If you're short of dough, visit the Ottawa Public Library. If you don't see these books on the list, ask for them. 

Sunday, April 19, 2015

Three picks from the Ottawa International Writers Festival

One of the delights of an Ottawa springtime is the Ottawa International Writers Festival, which begins this Wednesday. You can go crazy trying to hit up all of the events, from the literary to the political, to the memoir to the science talks. I tend to focus on the literary and primarily the fiction because we’d have a  paucity of fiction events here in Ottawa, were it not for the festival. This is a great opportunity to hear new and established writers, chat them up, get copies of their books and hang about with fellow bibliophiles.

Here are three events I’m jumping up and down in my seat about:

I think I’ve been to every one of these and they always hold surprises. I discover new music and hear songs I  haven’t heard by some of my favourite musicians. The format is interesting. Alan usually has some sort of theme and picks singer/songwriters that fit within the theme. There’s a lot of conversation and clips from interviews. This year the theme is Random Play with musical guests: CRAIG FINN of THE HOLD STEADY,  

I have been a fan of Michael’s since I first read Cumberland, his novel set in Cornwall, Ontario, several years ago. I also enjoyed his second novel, Progress, and am looking forward to his memoir, My Body is Yours. Michael is a talented writer of both fiction and poetry and also a filmmaker

I just read Raziel Reid’s When Everything Feels Like the Movies this past winter and I found it to be heart-breaking, compelling and humorous.

Glenn Nuotio is one of my favourite people and I love his music.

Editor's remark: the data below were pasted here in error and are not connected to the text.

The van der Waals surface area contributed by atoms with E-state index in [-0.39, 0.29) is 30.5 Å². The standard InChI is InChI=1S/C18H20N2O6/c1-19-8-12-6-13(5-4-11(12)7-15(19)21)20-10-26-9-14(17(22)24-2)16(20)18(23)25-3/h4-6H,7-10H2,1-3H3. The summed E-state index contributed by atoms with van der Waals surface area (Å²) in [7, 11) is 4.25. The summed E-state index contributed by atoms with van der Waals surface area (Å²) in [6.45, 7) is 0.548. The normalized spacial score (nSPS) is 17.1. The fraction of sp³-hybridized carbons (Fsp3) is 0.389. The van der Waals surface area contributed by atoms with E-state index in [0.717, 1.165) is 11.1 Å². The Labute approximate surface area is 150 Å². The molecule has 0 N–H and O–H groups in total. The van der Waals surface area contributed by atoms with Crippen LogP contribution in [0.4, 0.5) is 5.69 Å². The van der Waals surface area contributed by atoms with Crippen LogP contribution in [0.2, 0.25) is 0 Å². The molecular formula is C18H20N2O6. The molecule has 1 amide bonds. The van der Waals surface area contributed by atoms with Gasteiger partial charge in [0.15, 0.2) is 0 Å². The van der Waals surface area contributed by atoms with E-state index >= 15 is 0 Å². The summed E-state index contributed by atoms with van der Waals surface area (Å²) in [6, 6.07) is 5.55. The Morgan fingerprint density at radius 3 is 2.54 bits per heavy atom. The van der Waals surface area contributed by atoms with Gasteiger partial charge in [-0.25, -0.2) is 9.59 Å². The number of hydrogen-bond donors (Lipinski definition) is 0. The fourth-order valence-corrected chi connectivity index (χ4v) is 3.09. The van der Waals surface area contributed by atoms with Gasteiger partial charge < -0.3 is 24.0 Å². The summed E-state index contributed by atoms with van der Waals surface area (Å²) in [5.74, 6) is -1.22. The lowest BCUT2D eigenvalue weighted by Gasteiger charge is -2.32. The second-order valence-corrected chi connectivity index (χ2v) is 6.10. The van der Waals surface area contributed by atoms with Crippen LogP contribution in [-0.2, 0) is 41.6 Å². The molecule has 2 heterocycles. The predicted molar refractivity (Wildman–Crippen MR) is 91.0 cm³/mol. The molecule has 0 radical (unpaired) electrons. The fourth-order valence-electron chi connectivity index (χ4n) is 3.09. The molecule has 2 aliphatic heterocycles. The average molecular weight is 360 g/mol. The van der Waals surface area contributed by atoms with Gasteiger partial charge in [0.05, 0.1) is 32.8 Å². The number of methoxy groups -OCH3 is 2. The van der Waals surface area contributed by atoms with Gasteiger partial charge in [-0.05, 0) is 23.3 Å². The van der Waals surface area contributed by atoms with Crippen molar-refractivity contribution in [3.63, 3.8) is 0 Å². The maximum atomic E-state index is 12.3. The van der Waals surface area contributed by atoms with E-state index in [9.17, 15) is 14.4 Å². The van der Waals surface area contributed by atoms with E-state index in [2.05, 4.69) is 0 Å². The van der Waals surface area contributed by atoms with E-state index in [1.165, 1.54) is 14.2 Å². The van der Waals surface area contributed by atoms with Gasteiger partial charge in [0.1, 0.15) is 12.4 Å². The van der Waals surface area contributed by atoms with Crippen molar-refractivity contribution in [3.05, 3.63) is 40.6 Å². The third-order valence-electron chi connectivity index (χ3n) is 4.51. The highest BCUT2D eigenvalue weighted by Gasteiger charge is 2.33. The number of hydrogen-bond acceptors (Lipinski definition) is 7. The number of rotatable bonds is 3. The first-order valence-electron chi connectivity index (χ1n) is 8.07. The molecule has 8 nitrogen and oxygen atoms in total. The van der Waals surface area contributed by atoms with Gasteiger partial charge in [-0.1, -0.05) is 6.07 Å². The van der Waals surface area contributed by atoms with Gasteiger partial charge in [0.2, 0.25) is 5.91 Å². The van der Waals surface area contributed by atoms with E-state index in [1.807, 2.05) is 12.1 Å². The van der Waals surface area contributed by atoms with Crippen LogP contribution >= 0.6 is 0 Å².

I also feel that discussions surrounding gender identity, prejudice based on gender and sexual orientation are vital and I’m glad that these are being addressed at the festival through these fine works.

April 25, 6:30pm The Time to Make It Shorter with Mark Anthony Jarman, Steven Hayward, Heather O'Neill and Guy Vanderhaeghe

With all due respect to all of the writers at this event, the person I  am most looking forward to is Heather O’Neill. I have just devoured her second book, The Girl Who was Saturday Night; last winter I enjoyed Lullabies for Little Criminals, and have just started her short story collection, Daydreams of Angels. I love her writing, her characters, her descriptions of Montreal and her fancifulness. I like the fact that she writes about people who are treated as the dregs of society, petty criminals, drug dealers, fat old Russians, aging former Quebec musical icons, patients in mental hospitals, feral cats.

The Ottawa International Writers Festival Spring Edition takes place at Christ Church Cathedral, 414 Sparks Street from April 22 to April 28, 2015 and includes poetry, fiction, memoir, history, politics, science, music, food, laughter, mayhem, sweet smiles, awkward pauses, CBC hosts, Carleton and U of O students, workshops, glamourous outfits, Sean Wilson in a baseball cap and surprises…